I've been up to my elbows in a sustainable clothing business for the past 13 years, and during that time there’s been one enduring question: To be viable, just how big does Sympatico have to be?
Choosing to limit growth and committing to small and local can sometimes seem irrational. There are the obvious challenges ethical clothing microbusinesses face that involve things like economies of scale as well as access to sustainable, transparent supply chains. In June, 2019 I blogged about how forming relationships with my suppliers is a key element in trying to overcome the liabilities of running a sustainable women’s clothing business that is microscopic in terms of the global economy.
READ MORE: Microbusinesses matter more than you think
Of course, forming relationships with customers is a way to distinguish Sympatico from competitors too. Whether it’s emails or a phone call about an online order or a face-to-face encounter at a craft fair or at my workshop, those interactions are a core part of the idea of Sympatico. These moments of contact are, above all, personal and focused around an audience of one. Yet to remain viable, Sympatico must over time attract new customers.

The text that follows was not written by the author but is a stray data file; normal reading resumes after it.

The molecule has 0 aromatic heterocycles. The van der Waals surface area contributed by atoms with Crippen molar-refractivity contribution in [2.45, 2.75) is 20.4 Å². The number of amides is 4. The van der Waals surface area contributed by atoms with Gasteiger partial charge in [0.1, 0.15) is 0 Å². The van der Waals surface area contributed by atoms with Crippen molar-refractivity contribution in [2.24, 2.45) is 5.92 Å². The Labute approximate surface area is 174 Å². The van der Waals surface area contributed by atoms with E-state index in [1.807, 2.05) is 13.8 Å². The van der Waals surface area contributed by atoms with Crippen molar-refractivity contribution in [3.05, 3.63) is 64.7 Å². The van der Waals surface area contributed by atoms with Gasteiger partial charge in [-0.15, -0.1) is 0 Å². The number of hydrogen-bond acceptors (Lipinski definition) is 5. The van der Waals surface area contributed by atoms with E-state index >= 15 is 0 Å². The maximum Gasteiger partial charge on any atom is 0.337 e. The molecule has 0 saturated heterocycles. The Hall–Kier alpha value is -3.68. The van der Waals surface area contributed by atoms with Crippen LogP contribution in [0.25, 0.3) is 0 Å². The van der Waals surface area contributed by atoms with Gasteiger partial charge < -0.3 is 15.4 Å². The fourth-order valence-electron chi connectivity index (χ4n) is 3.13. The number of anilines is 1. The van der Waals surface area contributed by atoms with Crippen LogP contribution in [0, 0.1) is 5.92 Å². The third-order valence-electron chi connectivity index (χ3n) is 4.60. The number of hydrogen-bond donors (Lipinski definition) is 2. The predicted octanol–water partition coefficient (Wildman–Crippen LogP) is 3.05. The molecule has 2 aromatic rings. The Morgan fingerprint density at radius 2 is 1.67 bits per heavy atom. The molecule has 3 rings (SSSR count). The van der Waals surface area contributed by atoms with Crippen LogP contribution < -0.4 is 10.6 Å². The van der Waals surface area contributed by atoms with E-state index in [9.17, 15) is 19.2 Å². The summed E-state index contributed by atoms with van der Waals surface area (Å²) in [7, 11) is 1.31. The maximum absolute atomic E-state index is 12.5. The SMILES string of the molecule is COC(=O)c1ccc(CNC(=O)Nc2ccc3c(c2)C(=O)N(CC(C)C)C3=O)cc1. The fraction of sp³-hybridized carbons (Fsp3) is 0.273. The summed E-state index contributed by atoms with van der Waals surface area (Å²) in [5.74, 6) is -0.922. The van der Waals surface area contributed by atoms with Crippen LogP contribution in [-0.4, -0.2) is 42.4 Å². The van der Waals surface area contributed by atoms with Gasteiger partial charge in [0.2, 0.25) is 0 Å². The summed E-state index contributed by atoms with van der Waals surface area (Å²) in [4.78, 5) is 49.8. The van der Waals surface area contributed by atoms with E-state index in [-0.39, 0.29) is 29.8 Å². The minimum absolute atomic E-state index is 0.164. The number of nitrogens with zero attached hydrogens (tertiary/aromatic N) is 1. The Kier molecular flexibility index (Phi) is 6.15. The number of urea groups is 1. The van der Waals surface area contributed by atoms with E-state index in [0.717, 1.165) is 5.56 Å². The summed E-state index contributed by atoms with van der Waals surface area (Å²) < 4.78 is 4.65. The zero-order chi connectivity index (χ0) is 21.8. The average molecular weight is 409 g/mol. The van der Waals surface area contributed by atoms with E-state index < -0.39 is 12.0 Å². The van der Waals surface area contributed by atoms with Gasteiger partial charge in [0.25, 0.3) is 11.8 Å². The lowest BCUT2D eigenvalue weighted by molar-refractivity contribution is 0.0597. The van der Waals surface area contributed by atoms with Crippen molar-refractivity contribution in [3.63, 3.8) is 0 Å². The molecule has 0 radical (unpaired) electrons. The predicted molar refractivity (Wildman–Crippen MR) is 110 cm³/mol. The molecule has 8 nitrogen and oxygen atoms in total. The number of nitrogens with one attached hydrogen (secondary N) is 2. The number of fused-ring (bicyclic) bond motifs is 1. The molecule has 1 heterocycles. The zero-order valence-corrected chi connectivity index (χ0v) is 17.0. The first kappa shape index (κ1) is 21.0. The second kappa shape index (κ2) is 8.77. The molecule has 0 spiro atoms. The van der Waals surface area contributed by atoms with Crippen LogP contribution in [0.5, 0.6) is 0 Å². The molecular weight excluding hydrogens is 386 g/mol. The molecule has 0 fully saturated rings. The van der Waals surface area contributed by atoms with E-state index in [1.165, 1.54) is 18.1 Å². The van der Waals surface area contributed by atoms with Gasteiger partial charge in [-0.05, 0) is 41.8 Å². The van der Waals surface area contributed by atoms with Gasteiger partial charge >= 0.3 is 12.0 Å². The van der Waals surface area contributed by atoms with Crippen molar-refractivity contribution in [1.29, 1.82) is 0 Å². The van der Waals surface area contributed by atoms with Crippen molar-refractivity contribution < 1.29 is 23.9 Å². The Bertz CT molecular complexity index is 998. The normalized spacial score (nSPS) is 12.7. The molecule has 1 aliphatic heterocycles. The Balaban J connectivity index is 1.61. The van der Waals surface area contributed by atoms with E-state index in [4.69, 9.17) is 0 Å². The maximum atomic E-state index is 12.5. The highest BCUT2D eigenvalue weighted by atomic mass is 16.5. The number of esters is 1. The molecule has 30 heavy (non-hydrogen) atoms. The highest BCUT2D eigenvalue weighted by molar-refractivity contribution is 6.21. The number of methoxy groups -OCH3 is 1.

So the question becomes, just how big does Sympatico need to be? I have no qualms about remaining tiny in relation to the apparel industry at large. But how do I achieve sustainable growth that’s scaled according to my personal ethics and outlook? According to a blog post by the brilliant thinker/marketer Seth Godin that he put up earlier this year, the key is delighting an audience that you’ve carefully chosen. That hit hit home where Sympatico’s concerned. Typical of Seth, it’s brief and pithy, so I’m sharing the post in its entirety:
The minimum viable audience
The smallest group that could possibly sustain you in your work…
If you could pick the members of this audience, who would you choose? Their dreams, their world views, their energy, all up to you.
If you could pick them and needed to delight them because you had no one else available, would your product or service improve? If you had no choice but to ignore the naysayers (they’re not in the group) or the people who don’t think they need you or your work, would that force you to stop compromising and start excelling?
Two things happen when you delight your minimum viable audience:
On the other hand, if you aim for mass (another word for average), you’ll probably create something average. Which gets you not very far.
These strike me as words to live by when it come to right-sizing your aims and strategy. Instead of relying on flash-in-the-pan marketing campaigns or social-media strategies engineered for maximum likes, simply doing your work very well for the right audience can work. It turns out that the evangelistas and influencers I really want are YOU, customers and readers of this blog!